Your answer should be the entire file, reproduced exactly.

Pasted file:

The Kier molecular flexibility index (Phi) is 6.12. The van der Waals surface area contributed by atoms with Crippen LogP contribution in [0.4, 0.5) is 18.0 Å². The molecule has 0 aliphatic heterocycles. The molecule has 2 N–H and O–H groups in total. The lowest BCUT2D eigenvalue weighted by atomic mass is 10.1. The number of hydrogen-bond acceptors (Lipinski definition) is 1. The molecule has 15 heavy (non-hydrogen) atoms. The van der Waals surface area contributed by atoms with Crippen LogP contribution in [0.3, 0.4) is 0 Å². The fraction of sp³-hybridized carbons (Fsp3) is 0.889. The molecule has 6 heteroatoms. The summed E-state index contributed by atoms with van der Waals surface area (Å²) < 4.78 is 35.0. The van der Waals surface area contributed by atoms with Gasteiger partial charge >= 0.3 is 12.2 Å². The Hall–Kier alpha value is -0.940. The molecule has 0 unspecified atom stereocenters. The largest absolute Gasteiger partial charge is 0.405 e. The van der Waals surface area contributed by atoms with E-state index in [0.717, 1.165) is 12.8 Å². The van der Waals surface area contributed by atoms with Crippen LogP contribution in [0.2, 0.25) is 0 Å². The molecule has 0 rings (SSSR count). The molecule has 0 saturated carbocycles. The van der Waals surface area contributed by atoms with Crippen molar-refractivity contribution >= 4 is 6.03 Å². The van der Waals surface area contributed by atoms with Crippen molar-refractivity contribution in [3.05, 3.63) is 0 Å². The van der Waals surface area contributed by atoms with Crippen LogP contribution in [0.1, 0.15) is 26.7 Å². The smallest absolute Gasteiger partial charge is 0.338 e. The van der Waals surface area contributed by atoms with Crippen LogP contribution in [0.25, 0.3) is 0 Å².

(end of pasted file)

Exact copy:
The Kier molecular flexibility index (Phi) is 6.12. The van der Waals surface area contributed by atoms with Crippen LogP contribution in [0.4, 0.5) is 18.0 Å². The molecule has 0 aliphatic heterocycles. The molecule has 2 N–H and O–H groups in total. The lowest BCUT2D eigenvalue weighted by atomic mass is 10.1. The number of hydrogen-bond acceptors (Lipinski definition) is 1. The molecule has 15 heavy (non-hydrogen) atoms. The van der Waals surface area contributed by atoms with Crippen LogP contribution in [0.3, 0.4) is 0 Å². The fraction of sp³-hybridized carbons (Fsp3) is 0.889. The molecule has 6 heteroatoms. The summed E-state index contributed by atoms with van der Waals surface area (Å²) < 4.78 is 35.0. The van der Waals surface area contributed by atoms with Gasteiger partial charge >= 0.3 is 12.2 Å². The Hall–Kier alpha value is -0.940. The molecule has 0 unspecified atom stereocenters. The largest absolute Gasteiger partial charge is 0.405 e. The van der Waals surface area contributed by atoms with E-state index in [0.717, 1.165) is 12.8 Å². The van der Waals surface area contributed by atoms with Crippen LogP contribution in [0.2, 0.25) is 0 Å². The molecule has 0 rings (SSSR count). The molecule has 0 saturated carbocycles. The van der Waals surface area contributed by atoms with Crippen molar-refractivity contribution >= 4 is 6.03 Å². The van der Waals surface area contributed by atoms with Crippen molar-refractivity contribution in [3.05, 3.63) is 0 Å². The van der Waals surface area contributed by atoms with Crippen LogP contribution in [0.1, 0.15) is 26.7 Å². The smallest absolute Gasteiger partial charge is 0.338 e. The van der Waals surface area contributed by atoms with Crippen LogP contribution in [0.25, 0.3) is 0 Å².